France has been battered by hail ‘bigger than golf balls’ which has damaged roofs, flattened crops and left cars looking like they’ve been through a gun battle.
The violent weather has swept across central and southwestern France over the past couple of days wreaking havoc and causing millions of euros worth of damage.
Yesterday evening a hailstorm hit the north of La Gironde, La Charente, La Charente-Maritime, and La Dordogne as well as a part of Bearn, leaving thousands of homes without power.
In Digoin, on the Loire River in the central Saône-et-Loire a school gym roof exploded as tiles were smashed by hail stones.
Senator Fabien Genet said the extreme weather had caused ‘enormous damage’.
The weather has also laid waste to thousands of hectares of vines in the famous wine-growing region of Bordeaux.
Olivier Goujon, head of the Armagnac regional trade body, said hailstones ‘bigger than golf balls’ had hit the area.
While Nelly Lacave, a wine grower and farmer, said she had lost her entire crop.
‘Everything was shredded by the storm, the violent wind and the torrents of rain,’ she said.
‘The frost had already killed half the vines in April … this time we have nothing left.’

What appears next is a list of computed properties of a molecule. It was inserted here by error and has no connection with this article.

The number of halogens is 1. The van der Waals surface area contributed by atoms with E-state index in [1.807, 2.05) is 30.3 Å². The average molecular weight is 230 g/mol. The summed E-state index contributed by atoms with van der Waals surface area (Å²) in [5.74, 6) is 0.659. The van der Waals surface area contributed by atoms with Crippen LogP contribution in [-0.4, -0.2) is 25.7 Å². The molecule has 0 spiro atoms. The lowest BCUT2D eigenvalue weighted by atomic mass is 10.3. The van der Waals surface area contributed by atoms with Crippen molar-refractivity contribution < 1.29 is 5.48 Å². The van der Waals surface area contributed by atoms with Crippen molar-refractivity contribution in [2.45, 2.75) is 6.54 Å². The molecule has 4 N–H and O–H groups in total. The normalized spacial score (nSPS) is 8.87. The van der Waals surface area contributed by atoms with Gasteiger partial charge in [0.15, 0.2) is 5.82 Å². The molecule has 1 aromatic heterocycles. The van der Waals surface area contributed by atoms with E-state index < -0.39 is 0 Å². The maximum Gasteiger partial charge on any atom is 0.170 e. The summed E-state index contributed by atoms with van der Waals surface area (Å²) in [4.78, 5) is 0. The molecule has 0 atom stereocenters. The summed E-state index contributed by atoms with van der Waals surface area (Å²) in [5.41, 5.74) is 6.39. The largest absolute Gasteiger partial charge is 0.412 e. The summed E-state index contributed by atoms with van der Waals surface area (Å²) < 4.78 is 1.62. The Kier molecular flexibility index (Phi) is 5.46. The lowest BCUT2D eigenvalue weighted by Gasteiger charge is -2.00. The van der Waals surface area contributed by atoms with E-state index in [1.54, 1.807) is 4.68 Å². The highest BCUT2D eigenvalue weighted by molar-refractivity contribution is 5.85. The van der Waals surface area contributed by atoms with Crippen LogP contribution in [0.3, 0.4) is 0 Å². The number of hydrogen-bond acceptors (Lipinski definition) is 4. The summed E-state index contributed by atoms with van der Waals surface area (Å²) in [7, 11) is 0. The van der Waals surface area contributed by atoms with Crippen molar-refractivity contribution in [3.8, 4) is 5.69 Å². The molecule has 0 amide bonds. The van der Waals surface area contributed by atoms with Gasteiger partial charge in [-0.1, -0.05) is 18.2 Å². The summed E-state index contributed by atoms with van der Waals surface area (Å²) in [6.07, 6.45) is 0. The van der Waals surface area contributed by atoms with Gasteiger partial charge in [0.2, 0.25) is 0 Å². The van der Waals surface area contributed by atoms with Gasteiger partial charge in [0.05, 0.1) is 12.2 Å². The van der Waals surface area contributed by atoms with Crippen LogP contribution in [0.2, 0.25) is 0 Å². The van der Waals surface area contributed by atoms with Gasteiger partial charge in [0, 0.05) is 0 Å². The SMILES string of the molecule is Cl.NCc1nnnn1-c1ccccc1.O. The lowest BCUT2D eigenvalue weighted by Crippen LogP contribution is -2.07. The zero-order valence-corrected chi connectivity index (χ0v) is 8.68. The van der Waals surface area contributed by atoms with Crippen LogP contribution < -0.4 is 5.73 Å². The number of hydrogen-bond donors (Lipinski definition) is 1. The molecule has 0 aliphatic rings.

The recent extreme weather is not the first time farmers and wine producers have lost crops and many say they can no longer afford to pay the soaring premiums being demanded by insurance companies.
In response to the damage caused by the storms, the French government has promised aid to farmers and wine producers.
To release emergency state funds, the government has declared natural disasters in the Massif Central highlands, the Paris region and the southwest after the storms earlier this month that killed one person and seriously injured 15.
Visiting battered farms in the central Loir-et-Cher region yesterday, Marc Fesneau, the agriculture minister, said the state would help compensate uninsured victims of storm damage ‘in the name of national solidarity’.
‘After that, we have to ask what can be done to try to protect against these disasters.
‘Farmers don’t want to have to ask every year if they are covered by insurance or not.’
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